Pads in India. Not iPads.

What Women Really Think
June 22 2010 4:00 PM

Pads in India. Not iPads.

After headlines across the globe quoted a disturbing U.N. report published in April that revealed India has more cell phones available per capita than toilets, there is finally better sanitary news coming out of India. The government  announced last week that it will be offering highly subsidized sanitary napkins to adolescent girls in rural India, a plan that will benefit 15 million girls in the first phase of the roll-out. Girls below the poverty line will now only need to pay 2 cents for a packet of six pads and will also be taught about personal hygiene in group meetings run by social-health activists who will be implementing the plan.

While we in the West snickered at Apple's unfortunate choice of the name iPad and discussed the shocking absence of women in the upper echelons of Apple's marketing machines, our sanitary needs are met by a wide range of products, including the eco-friendly mooncup . Not so in India. Rural Indian women not only face the risk of infections due to their reliance on cotton rags, but many are losing up to a week of school per month because parents consider it "dirty" to let their girls out of the home during menstruation. In the long-term, this contributes to high drop-out  and illiteracy rates among young women.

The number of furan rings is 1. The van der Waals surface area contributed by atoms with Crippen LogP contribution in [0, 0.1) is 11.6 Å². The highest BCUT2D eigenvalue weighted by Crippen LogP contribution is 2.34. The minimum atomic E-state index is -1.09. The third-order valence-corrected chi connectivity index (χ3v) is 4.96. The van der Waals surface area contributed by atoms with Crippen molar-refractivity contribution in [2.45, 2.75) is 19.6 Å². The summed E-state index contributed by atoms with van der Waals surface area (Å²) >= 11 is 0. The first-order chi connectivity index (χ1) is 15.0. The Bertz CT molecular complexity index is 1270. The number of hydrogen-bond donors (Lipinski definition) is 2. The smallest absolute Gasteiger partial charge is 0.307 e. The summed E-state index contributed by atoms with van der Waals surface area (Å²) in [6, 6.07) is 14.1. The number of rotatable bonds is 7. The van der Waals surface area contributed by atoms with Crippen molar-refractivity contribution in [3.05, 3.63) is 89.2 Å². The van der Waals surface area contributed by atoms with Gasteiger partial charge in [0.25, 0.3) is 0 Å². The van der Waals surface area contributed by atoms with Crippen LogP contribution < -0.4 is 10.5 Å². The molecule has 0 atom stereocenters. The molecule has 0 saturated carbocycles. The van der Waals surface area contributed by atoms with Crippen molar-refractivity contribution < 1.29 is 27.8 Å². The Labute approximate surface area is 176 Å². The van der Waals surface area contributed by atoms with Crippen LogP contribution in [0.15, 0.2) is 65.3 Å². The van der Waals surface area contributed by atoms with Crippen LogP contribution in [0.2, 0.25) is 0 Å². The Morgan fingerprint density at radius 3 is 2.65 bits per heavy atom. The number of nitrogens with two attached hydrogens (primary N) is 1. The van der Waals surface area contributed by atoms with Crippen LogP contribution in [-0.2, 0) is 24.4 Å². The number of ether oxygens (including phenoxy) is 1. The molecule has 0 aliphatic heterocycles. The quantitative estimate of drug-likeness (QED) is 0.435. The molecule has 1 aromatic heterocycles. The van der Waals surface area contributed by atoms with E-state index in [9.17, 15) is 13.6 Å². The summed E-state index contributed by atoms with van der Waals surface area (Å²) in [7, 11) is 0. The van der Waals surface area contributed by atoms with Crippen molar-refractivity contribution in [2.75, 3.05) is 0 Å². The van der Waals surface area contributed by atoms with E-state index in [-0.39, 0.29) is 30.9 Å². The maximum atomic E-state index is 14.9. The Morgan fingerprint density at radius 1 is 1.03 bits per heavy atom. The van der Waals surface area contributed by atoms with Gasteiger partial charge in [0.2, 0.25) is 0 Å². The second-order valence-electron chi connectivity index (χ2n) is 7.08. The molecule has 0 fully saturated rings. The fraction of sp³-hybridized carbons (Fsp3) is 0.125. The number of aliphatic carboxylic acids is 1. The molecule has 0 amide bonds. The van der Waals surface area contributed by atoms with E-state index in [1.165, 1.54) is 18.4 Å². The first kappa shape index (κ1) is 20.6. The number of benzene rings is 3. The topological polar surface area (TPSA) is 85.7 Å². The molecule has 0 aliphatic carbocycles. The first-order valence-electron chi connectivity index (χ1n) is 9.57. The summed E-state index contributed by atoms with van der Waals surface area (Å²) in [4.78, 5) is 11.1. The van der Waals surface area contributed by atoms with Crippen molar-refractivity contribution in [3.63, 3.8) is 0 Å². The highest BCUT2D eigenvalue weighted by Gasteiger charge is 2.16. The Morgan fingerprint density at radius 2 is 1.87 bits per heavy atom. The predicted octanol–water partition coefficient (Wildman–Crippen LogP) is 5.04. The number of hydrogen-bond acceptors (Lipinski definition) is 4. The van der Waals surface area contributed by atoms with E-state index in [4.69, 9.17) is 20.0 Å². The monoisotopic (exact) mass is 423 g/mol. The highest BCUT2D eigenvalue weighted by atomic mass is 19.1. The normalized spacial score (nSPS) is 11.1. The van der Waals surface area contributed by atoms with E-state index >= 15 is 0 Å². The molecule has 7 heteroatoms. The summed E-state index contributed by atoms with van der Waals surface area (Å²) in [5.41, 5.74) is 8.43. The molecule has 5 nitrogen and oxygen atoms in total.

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Let us hope that the scheme will not only improve the health and education of Indian women, but also that it will reduce the social stigma attached to menstruation. In many parts of the country, it is a total taboo to talk about one's monthly bleeding and can even place a question mark over the woman's morality. Subhash Kuiri, an NGO worker, says that, "Men shy away from discussing periods and sanitation-related issues. In some convoluted manner, a woman's behavior during her menstrual cycle becomes a barometer to measure her morality. Even if a wife wants to discuss it, the man considers the topic a taboo."

Amana Fontanella-Khan is a Brussels-based writer. She is the author of the forthcoming book Pink Sari Revolution (W.W Norton, August). Follow her on Twitter @AmanaFK.

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